Franciose v. Jones

First crash

Late in the afternoon on December 13, 2003, Ray Ramirez, his fiancee Jamie Morris, and Aaron Jones, were returning in Ray’s pickup from a trip to Bloomington, Indiana. (J.Appp. 86, 88) The weather was freezing cold, in the single digits. (J.App. 87, 171) Snow started to fall about an hour into the trip in line with forecasts for bad weather and reports heard on the radio. (J.App. 88-89) As the three traveled north on I-65, they saw a van that had slipped off the left side of the highway, and then a car off the right side of the road. (J.App. 89) Shortly before 5 p.m., the three were approaching a bridge, up a hill just south of Demotte, while snow swirled in the headlights. (J.App. 90) Ramirez knew that bridges became icy in such weather conditions, that the cruise-control would speed up the engine as they went up the hill on the bridge, and that this made it probable they would lose traction. (J.App. 211-214) but Ramirez kept the cruise-control engaged and headed up the bridge. (J.App. 90, 211) the truck started to slide and Ramirez tried to spin the wheel; he lost control, hit the concrete barrier on the right side of the bridge, spun around completely, hit the barrier on the other side of the ridge and ended up with the pickup perpendicular to the highway, completely blocking the fast lane on the bridge, which had only two lanes in either direction. (J.App. 90-91; R.App. 77) After the airbags deployed, the inside of the truck filled with smoke. (J.App. 91) Thinking it was on fire, all three got out of the truck, emergency lights flashing, and headed back south, walking down the bridge to a grassy area in the median. (Id. J.App. 91) They watched semi-trucks skid by the disabled pickup, missing it by inches or less. (Id.) Jamie Morris expected a driver would slam into the pickup, and someone would be killed. (R.App. 47)

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A reasonable jury could find that danger remained present.

Ramirez’s argument also assumes that “Jones was not reacting to an existing emergency.” (Br. at 7) This argument is either patently false or depends upon mere word play, restricting emergencies to situations only involving physical injury. Black’s Law Dictionary defines “emergency” as:

A sudden unexpected happening; an unforeseen occurrence or condition; perplexing contingency or complication of circumstances; a sudden or unexpected occasion for action; exigency; pressing necessity. Emergency is an unforeseen combination of circumstances that calls for immediate action without time for full deliberation.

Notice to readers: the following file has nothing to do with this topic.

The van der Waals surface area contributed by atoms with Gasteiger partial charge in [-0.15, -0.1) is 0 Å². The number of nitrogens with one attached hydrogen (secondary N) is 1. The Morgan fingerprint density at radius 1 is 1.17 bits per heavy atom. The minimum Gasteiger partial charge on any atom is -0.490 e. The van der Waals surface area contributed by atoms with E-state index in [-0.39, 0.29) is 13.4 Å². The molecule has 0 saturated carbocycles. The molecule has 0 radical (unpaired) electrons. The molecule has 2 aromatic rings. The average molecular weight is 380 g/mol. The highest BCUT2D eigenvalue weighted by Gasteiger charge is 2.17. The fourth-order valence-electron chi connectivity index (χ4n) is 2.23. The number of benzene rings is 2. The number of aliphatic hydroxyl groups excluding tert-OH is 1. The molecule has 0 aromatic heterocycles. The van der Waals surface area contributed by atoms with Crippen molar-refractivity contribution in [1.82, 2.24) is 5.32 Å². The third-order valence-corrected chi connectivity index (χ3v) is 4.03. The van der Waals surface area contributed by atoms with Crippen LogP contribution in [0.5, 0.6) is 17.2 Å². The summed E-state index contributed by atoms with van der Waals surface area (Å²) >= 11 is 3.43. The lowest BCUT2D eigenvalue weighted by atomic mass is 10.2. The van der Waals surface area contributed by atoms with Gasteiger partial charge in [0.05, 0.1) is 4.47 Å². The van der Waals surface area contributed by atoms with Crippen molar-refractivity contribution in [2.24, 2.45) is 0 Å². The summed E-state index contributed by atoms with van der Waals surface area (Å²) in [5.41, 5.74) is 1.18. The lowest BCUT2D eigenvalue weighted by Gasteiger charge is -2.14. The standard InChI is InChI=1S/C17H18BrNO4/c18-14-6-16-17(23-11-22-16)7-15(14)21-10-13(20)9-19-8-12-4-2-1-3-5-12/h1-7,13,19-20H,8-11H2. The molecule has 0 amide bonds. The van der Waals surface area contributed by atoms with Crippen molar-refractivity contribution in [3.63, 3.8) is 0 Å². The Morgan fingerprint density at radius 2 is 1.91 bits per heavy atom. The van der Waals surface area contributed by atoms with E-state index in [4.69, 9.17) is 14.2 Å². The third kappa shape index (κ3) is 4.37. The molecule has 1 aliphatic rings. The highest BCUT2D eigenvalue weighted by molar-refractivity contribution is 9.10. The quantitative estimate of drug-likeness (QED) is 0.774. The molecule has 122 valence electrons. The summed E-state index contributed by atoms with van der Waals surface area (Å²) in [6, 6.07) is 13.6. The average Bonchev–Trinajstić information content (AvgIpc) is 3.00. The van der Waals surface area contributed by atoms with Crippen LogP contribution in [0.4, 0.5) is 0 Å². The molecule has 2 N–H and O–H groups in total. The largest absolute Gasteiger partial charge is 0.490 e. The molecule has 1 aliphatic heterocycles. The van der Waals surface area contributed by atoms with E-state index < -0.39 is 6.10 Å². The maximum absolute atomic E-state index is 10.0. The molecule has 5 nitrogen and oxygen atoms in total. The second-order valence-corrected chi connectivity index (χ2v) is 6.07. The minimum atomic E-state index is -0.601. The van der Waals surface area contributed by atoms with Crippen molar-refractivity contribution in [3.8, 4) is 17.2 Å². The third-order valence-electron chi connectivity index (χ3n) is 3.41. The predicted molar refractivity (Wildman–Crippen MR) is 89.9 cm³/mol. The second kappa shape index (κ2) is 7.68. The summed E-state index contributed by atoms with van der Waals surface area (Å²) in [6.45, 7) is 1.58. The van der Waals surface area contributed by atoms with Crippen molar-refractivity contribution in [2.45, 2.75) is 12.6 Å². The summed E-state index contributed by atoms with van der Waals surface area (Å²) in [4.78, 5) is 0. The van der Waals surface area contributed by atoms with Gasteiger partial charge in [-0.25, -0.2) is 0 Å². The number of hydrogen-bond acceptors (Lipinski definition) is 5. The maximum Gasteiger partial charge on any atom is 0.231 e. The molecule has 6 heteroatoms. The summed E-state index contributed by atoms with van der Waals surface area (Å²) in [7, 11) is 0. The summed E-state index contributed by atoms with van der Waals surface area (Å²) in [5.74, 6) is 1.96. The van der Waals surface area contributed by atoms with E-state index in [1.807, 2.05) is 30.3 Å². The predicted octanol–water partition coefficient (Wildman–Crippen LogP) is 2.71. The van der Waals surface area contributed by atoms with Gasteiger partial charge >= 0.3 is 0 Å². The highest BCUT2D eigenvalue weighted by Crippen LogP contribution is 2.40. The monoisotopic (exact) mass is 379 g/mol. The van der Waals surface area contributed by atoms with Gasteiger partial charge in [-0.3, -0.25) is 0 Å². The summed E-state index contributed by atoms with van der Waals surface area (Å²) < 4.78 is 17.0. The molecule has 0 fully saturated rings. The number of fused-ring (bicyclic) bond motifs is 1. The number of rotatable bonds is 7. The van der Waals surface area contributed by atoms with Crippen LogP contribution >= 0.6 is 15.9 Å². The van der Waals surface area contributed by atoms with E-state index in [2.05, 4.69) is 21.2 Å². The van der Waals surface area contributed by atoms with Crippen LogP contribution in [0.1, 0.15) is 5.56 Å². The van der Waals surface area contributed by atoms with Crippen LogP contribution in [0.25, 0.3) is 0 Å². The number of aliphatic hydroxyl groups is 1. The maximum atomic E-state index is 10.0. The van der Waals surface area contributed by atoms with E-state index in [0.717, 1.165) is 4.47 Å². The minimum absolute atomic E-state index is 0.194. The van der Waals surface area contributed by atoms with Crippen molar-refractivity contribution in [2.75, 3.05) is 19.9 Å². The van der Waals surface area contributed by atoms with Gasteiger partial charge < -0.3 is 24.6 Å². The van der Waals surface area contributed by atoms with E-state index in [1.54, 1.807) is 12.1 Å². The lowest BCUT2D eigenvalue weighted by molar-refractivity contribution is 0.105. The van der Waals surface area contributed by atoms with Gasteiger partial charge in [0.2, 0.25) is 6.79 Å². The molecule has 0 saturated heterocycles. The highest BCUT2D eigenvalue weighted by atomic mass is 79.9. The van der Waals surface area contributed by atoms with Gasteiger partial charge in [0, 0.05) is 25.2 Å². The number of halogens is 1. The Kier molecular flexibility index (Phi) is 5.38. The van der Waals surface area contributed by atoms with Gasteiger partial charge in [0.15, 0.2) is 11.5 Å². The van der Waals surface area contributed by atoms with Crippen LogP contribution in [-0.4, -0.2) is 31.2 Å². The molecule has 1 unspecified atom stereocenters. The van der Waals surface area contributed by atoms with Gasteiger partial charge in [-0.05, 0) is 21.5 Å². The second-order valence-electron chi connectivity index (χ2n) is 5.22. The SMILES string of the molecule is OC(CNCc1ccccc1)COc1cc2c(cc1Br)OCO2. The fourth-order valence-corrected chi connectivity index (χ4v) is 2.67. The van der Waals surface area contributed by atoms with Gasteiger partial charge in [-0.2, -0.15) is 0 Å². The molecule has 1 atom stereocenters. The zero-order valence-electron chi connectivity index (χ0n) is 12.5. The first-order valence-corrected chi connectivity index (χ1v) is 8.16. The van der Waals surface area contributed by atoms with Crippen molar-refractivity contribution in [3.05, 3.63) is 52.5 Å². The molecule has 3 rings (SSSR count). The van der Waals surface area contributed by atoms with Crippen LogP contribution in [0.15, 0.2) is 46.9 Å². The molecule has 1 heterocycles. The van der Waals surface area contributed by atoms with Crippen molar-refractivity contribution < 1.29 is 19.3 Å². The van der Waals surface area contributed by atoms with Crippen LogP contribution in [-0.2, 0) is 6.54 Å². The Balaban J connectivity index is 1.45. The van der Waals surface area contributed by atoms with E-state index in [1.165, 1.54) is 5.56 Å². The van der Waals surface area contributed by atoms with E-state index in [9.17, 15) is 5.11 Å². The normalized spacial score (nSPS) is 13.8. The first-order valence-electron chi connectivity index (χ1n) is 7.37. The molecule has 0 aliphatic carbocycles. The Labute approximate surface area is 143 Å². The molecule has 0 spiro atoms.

BLACKS LAW DICTIONARY at 522-523 (6th ed. 1990) (citation omitted)

Nothing in this definition requires blood on the ground or broken bones for an emergency to exist. Here, the danger was manifest. It was dark. Northbound I-65 at the bridge was icy. Ramirez’s pickup was jutting out into the Interstate, blocking the fast lane. The testimony of Jamie Morris, Ramirez’s fiancee, dramatically reflected the danger: as she watched semi-trucks skid past within inches of the pickup, she thought somebody was going to get killed.

With the passage of a few minutes — perhaps fifteen, perhaps less — the danger partly and temporarily subsided. Aaron and Morris testified to two tractor-trailers slowly going up the rise to the bridge, and traffic backing up behind them. Testimony differed as to whether one or both lanes were blocked. Either way, the semis were moving and would pass the crash site sooner or later. The danger had not passed, but there was a moment when moving the pickup off the Interstate seemed reasonable to Aaron. It was left to the jury to decide whether Aaron’s actions were reasonable, and, thus, foreseeable, in the face of existing danger.

A reasonable jury could find that Aaron acted to save lives.

Ramirez’s argument also falsely assumes that Aaron only acted to save Ramirez’s truck, rather than human lives. But the danger was not restricted to mere property damage. Even if, as Ramirez argues, the rescue doctrine only applies to situations involving the saving of life and limb, it is applicable in this case where the danger to oncoming drivers, as well as to the Good Samaritan Danielle, was very much present. In fact, Ramirez himself states that Aaron and other motorists “decided to move the truck so that it would not block traffic or continue to create a hazard to others.” (Br. at 3) This admission cannot be squared with his assertion that Aaron “was not reacting to an existing or imminent danger to human life.” (Br. at 7)